As flies to wanton boys, are we to the gods; They kill us for their sport.

-- King Lear

Lucas is a pretty normal growing kid: Put-upon, picked-on ... and, in this computer-generated animation version of the children's book The Ant Bully, pixilated. Lucas (voiced by Zach Tyler) is a classic story-tale kid -- young enough to be treated like he's little (and called 'Peanut' -- blech) yet old enough to have big problems ... namely, the pack of bullies who hound, harass and wedgie him. Lashing out, Lucas unleashes his anger on the front-yard anthill, which, as the camera zooms in, is a megapolis of talking, industrious individuals who speak in hushed tones about the disasters and atrocities perpetrated by the capricious behemoth they only know as "Peanut, the destroyer."

For the residents of the colony -- including magician Zoc (voiced by Nicolas Cage), his partner Hova (Julia Roberts), bluff scout Fugax (Bruce Campbell) and hearty forager ant Kreela (Regina King) -- Lucas's brief fits of pique are slaughterous disasters, floods and furies sent by a cruel universe. Zoc, though, has a plan: He'll use his magic to shrink Peanut down to their size ... and then something like justice will be done.

Watching director John A. Davis pop from the macro to the micro in The Ant Bully is but one of the film's many pleasures: Small events become terrifying viewed up close, ant apocalypses but small events in the scope of human affairs. But the biggest pleasure isn't that visual sense of play, the star-studded voice cast (a casual count shows six Oscar nominees -- and three winners -- among the actors), or the high-gloss, undoubtedly expensive computer animation that nonetheless manages to be artful above and beyond the gleam of money spent. The biggest pleasure in The Ant Bully is its adherence to a simple, plain-spoken and iron-strong storyline -- something too many kids' film abandon in favor of a dizzying, tiresome frenzy of in-jokes, throw-away gags for adults and clumsily tangled plot lines.
That's not to say that there aren't plot complications in The Ant Bully -- namely, long before he was shrunk down to a more gentle point-of-view, Lucas booked an appointment to have the lawn sprayed by Stan Beals (Paul Giamatti), the toxic terror of Beals-a-Bug Extermination Services. But that's it: No other real subplots, no digressions that linger too long with supporting characters like Lucas' Gramma (Lily Tomlin) or anyone else. Lucas is thoughtlessly cruel; Lucas thinks about what he's done; the ants and Lucas work together to drive Beals away. And there it is, at a quick but never rushed, get-in, get-on-with-it, get-out 80 minutes.

Based on John Nickle's kids' book, The Ant Bully is tastefully animated -- the humans in it may have the soft ice cream cone look (pointy tops, wide middles tapering down to tiny feet) of Davis's previous Jimmy Neutron: Boy Genius animation, but the ants and other insects look great -- real, but not too real, with fantasies grounded in reality. For example, at one point Hova bats the huge, sad eyes of a Keane painting, but you can see her compound facets; the cybernetic-looking wasps have vertical mouths that gnash and grind with menace.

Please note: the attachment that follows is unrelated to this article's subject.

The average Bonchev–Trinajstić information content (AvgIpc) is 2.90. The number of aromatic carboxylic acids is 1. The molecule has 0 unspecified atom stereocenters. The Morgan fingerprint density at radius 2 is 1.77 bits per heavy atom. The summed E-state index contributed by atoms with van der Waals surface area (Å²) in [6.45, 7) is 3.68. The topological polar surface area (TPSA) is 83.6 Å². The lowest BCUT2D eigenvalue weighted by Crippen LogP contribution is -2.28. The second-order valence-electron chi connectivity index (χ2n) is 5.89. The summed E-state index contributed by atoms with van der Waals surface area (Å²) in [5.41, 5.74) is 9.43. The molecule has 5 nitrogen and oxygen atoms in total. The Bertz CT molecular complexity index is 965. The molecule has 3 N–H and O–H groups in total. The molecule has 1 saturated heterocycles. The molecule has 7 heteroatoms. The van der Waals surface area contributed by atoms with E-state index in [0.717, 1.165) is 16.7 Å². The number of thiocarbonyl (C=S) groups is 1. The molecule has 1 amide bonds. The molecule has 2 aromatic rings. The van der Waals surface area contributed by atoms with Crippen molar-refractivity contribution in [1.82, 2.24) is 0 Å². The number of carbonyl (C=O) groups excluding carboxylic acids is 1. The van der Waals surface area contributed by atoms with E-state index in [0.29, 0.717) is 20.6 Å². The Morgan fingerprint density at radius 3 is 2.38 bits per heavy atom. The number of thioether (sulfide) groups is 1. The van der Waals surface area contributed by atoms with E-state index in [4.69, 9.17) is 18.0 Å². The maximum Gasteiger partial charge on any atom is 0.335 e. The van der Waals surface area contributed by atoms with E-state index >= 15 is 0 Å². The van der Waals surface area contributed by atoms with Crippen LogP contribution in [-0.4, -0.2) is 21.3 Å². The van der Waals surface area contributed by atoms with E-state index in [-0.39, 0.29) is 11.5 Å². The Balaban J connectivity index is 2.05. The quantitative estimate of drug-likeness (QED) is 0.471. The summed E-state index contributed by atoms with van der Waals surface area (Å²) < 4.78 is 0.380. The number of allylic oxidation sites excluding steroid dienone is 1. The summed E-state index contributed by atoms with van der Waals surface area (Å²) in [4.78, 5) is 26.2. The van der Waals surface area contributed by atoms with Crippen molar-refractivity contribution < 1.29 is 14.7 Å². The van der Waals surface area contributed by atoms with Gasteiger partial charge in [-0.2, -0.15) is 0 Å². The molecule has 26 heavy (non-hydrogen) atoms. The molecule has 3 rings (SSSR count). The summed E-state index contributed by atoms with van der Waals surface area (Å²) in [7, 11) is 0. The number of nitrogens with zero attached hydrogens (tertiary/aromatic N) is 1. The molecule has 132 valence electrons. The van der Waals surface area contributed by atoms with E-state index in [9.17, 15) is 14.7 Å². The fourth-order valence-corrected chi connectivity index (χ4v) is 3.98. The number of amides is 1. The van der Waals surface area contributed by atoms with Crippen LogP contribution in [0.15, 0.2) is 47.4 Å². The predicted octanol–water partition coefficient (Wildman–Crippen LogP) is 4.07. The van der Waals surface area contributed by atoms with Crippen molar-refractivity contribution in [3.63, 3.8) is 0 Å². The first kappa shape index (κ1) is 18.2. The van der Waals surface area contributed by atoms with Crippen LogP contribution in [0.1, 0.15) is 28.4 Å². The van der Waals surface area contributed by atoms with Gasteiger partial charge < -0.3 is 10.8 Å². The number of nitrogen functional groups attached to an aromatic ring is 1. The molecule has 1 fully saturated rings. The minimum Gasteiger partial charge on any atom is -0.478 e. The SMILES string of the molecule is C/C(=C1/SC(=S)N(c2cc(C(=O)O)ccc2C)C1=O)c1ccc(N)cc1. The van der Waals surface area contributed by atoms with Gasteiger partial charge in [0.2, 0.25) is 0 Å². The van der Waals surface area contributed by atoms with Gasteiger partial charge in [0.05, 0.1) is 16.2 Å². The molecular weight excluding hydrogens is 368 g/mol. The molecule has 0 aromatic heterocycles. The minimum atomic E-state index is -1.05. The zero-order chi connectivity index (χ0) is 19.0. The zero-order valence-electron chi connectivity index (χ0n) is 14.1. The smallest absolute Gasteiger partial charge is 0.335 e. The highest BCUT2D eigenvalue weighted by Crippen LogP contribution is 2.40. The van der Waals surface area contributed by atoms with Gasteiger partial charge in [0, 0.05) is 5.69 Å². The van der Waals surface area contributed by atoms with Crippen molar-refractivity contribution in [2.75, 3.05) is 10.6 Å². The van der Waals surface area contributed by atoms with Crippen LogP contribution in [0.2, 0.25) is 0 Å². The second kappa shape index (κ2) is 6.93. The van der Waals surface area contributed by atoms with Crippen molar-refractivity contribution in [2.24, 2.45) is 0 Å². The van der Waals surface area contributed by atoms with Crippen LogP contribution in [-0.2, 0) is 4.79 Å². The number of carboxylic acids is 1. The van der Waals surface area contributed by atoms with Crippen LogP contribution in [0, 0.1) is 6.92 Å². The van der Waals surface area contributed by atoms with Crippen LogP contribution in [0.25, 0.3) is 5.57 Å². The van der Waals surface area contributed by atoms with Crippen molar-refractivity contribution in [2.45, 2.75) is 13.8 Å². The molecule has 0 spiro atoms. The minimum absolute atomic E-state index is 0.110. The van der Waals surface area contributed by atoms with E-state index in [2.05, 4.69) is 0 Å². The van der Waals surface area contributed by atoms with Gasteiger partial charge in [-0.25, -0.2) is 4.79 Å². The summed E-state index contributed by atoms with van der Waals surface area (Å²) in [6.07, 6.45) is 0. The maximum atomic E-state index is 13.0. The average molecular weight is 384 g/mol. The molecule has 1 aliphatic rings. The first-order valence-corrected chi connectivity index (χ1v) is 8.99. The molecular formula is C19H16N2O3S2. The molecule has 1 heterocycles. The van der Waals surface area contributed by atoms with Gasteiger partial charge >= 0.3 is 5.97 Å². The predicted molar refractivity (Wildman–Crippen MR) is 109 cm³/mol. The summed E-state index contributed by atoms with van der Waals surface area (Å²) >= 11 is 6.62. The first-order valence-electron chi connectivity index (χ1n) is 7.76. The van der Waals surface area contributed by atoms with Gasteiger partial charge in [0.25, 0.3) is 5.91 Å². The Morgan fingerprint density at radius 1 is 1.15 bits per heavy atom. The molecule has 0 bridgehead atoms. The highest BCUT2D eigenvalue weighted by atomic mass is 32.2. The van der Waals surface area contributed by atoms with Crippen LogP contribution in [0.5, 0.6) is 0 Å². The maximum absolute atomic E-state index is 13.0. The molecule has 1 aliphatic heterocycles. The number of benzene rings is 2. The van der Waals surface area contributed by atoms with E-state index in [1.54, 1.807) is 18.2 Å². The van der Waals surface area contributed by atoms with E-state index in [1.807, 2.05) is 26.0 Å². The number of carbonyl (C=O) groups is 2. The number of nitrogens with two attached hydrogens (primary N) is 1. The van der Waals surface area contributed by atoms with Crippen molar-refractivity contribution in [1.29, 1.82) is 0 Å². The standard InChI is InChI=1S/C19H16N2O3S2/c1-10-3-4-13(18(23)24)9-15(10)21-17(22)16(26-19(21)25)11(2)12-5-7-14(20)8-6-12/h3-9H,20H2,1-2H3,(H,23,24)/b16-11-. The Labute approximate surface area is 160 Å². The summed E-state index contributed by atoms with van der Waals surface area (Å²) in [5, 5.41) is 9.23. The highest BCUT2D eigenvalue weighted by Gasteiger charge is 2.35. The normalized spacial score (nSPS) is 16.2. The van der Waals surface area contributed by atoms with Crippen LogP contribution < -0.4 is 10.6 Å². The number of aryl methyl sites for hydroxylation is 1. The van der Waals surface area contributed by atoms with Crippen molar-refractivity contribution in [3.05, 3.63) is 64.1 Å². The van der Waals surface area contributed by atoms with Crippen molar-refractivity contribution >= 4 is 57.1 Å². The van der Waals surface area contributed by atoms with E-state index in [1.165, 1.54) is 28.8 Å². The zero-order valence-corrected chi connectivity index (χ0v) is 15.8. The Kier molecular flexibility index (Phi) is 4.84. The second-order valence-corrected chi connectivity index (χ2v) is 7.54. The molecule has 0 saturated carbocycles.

The Ant Bully is also not shy about depicting nature red in tooth and claw, as Tennyson put it. The colony may be a place of harmony and grace (led by an ethereal-sounding Meryl Streep as a huge, warm matriarch) but it's besieged by forces outside it -- frogs, wasps, kids -- and we glimpse how community is survival for the ants ... a lesson Lucas learns, as well.

But don't worry that The Ant Bully is a mealy-mouthed parable about it taking a village (or, as one of the resident idiots at Ain't it Cool News suggested, a propaganda piece for the Communist Manifesto, which is, in fact, the dumbest thing I've heard all month, and I live in California). It is also cracking fun, from high-flying derring-do to wit and charm in small jokes peppered throughout the film. (Over one of the first ant shots, we hear the high, keening, "Neeeeeee-eeeeeee-eeeeeeeee" sound effect used in Them!, one of the greatest monster movies ever made; this is a joke aimed at a pretty small constituency, but as a member of that group, it cracked me up.) And the vocal performances are nicely done as well -- Cage gets to be goofy, while Campbell proves you don't have to physically be in a film to swagger though your scenes. And when one of the Colony's leaders rails against Lucas's cruelties -- "To attack without reason, without provocation, just because they can ... it's barbaric!" -- and you recognize the wood-aged, rich oak voice of Ricardo Montalban, you can't help but smile.

The metaphorical field of animation has been dotted with insect hives in recent years (A Bug's Life, Antz), and more are on the way (Jerry Seinfeld's Bee Movie, to name but one). But The Ant Bully manages to stand out from the pack of not just six-legged kids' films but also from most recent entries into the genre by sticking to story, story, story. Like the bugs it celebrates, The Ant Bully is a lot stronger than you'd think -- and, with Pixar running low on creative gas and Dreamworks/PDI working on more Shrek drek, it's one of the best kids' films of the year.